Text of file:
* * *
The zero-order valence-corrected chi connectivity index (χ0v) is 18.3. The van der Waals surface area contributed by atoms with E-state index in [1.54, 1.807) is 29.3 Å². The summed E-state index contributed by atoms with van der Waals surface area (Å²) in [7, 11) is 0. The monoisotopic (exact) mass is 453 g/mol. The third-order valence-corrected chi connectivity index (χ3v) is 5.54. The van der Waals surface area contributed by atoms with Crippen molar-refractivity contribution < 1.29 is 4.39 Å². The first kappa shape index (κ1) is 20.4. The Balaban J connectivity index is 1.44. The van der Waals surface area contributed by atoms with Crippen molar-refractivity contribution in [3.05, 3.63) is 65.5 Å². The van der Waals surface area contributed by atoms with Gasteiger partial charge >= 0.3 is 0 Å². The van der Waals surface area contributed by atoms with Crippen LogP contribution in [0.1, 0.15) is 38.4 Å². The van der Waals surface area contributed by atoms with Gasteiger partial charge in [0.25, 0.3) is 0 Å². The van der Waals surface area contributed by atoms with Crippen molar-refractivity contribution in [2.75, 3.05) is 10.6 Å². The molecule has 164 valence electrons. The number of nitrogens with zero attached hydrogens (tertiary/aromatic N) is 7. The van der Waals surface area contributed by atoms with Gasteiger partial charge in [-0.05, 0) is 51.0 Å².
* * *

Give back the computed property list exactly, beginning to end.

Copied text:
The zero-order valence-corrected chi connectivity index (χ0v) is 18.3. The van der Waals surface area contributed by atoms with E-state index in [1.54, 1.807) is 29.3 Å². The summed E-state index contributed by atoms with van der Waals surface area (Å²) in [7, 11) is 0. The monoisotopic (exact) mass is 453 g/mol. The third-order valence-corrected chi connectivity index (χ3v) is 5.54. The van der Waals surface area contributed by atoms with Crippen molar-refractivity contribution < 1.29 is 4.39 Å². The first kappa shape index (κ1) is 20.4. The Balaban J connectivity index is 1.44. The van der Waals surface area contributed by atoms with Crippen molar-refractivity contribution in [3.05, 3.63) is 65.5 Å². The van der Waals surface area contributed by atoms with Gasteiger partial charge >= 0.3 is 0 Å². The van der Waals surface area contributed by atoms with Crippen LogP contribution in [0.1, 0.15) is 38.4 Å². The van der Waals surface area contributed by atoms with Gasteiger partial charge in [0.25, 0.3) is 0 Å². The van der Waals surface area contributed by atoms with Crippen molar-refractivity contribution in [2.75, 3.05) is 10.6 Å². The molecule has 164 valence electrons. The number of nitrogens with zero attached hydrogens (tertiary/aromatic N) is 7. The van der Waals surface area contributed by atoms with Gasteiger partial charge in [-0.05, 0) is 51.0 Å².